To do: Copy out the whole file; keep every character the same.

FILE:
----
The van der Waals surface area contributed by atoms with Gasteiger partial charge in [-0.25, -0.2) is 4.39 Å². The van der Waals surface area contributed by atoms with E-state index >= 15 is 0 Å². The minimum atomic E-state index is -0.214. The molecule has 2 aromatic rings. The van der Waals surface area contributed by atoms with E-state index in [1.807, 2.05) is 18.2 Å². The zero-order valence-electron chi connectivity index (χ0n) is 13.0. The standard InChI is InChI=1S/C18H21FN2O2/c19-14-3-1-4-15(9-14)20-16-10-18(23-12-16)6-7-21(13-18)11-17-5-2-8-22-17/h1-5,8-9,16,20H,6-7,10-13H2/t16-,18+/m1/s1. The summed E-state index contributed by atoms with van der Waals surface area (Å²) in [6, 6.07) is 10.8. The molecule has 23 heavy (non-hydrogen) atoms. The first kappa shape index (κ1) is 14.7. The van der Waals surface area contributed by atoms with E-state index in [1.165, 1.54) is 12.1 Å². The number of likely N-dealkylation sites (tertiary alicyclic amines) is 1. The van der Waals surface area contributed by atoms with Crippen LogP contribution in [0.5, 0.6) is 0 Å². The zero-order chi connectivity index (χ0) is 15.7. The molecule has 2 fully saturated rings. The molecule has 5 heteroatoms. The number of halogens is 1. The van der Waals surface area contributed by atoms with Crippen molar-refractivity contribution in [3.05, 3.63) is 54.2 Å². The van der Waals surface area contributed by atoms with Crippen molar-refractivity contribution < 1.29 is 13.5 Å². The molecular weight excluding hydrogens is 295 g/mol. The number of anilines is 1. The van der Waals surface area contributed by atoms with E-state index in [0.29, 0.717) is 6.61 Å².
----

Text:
The van der Waals surface area contributed by atoms with Gasteiger partial charge in [-0.25, -0.2) is 4.39 Å². The van der Waals surface area contributed by atoms with E-state index >= 15 is 0 Å². The minimum atomic E-state index is -0.214. The molecule has 2 aromatic rings. The van der Waals surface area contributed by atoms with E-state index in [1.807, 2.05) is 18.2 Å². The zero-order valence-electron chi connectivity index (χ0n) is 13.0. The standard InChI is InChI=1S/C18H21FN2O2/c19-14-3-1-4-15(9-14)20-16-10-18(23-12-16)6-7-21(13-18)11-17-5-2-8-22-17/h1-5,8-9,16,20H,6-7,10-13H2/t16-,18+/m1/s1. The summed E-state index contributed by atoms with van der Waals surface area (Å²) in [6, 6.07) is 10.8. The molecule has 23 heavy (non-hydrogen) atoms. The first kappa shape index (κ1) is 14.7. The van der Waals surface area contributed by atoms with E-state index in [1.165, 1.54) is 12.1 Å². The number of likely N-dealkylation sites (tertiary alicyclic amines) is 1. The van der Waals surface area contributed by atoms with Crippen LogP contribution in [0.5, 0.6) is 0 Å². The zero-order chi connectivity index (χ0) is 15.7. The molecule has 2 fully saturated rings. The molecule has 5 heteroatoms. The number of halogens is 1. The van der Waals surface area contributed by atoms with Crippen molar-refractivity contribution in [3.05, 3.63) is 54.2 Å². The van der Waals surface area contributed by atoms with Crippen molar-refractivity contribution < 1.29 is 13.5 Å². The molecular weight excluding hydrogens is 295 g/mol. The number of anilines is 1. The van der Waals surface area contributed by atoms with E-state index in [0.29, 0.717) is 6.61 Å².